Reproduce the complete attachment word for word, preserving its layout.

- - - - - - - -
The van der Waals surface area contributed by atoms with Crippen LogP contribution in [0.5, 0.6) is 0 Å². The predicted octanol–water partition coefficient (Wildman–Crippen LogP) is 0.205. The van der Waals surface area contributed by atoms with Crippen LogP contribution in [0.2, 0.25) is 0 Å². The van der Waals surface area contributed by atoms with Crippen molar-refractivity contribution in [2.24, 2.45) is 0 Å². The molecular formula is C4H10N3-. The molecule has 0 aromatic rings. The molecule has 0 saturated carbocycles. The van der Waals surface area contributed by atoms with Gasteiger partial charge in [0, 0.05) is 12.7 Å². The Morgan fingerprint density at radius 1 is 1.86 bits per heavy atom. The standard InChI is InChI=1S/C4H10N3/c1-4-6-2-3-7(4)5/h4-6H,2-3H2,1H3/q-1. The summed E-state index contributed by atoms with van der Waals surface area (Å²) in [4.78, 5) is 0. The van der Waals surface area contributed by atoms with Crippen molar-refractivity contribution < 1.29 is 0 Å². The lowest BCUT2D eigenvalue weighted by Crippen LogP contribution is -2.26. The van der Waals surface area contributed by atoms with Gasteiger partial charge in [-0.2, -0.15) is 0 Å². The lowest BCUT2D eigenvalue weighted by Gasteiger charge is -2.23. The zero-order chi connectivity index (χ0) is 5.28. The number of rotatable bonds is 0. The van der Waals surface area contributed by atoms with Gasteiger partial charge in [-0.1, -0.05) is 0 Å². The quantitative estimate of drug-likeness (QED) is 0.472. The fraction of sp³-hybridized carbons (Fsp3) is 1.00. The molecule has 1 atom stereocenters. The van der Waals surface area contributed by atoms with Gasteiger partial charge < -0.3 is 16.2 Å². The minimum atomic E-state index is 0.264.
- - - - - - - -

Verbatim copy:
The van der Waals surface area contributed by atoms with Crippen LogP contribution in [0.5, 0.6) is 0 Å². The predicted octanol–water partition coefficient (Wildman–Crippen LogP) is 0.205. The van der Waals surface area contributed by atoms with Crippen LogP contribution in [0.2, 0.25) is 0 Å². The van der Waals surface area contributed by atoms with Crippen molar-refractivity contribution in [2.24, 2.45) is 0 Å². The molecular formula is C4H10N3-. The molecule has 0 aromatic rings. The molecule has 0 saturated carbocycles. The van der Waals surface area contributed by atoms with Gasteiger partial charge in [0, 0.05) is 12.7 Å². The Morgan fingerprint density at radius 1 is 1.86 bits per heavy atom. The standard InChI is InChI=1S/C4H10N3/c1-4-6-2-3-7(4)5/h4-6H,2-3H2,1H3/q-1. The summed E-state index contributed by atoms with van der Waals surface area (Å²) in [4.78, 5) is 0. The van der Waals surface area contributed by atoms with Crippen molar-refractivity contribution < 1.29 is 0 Å². The lowest BCUT2D eigenvalue weighted by Crippen LogP contribution is -2.26. The van der Waals surface area contributed by atoms with Gasteiger partial charge in [-0.2, -0.15) is 0 Å². The lowest BCUT2D eigenvalue weighted by Gasteiger charge is -2.23. The zero-order chi connectivity index (χ0) is 5.28. The number of rotatable bonds is 0. The van der Waals surface area contributed by atoms with Gasteiger partial charge in [-0.1, -0.05) is 0 Å². The quantitative estimate of drug-likeness (QED) is 0.472. The fraction of sp³-hybridized carbons (Fsp3) is 1.00. The molecule has 1 atom stereocenters. The van der Waals surface area contributed by atoms with Gasteiger partial charge < -0.3 is 16.2 Å². The minimum atomic E-state index is 0.264.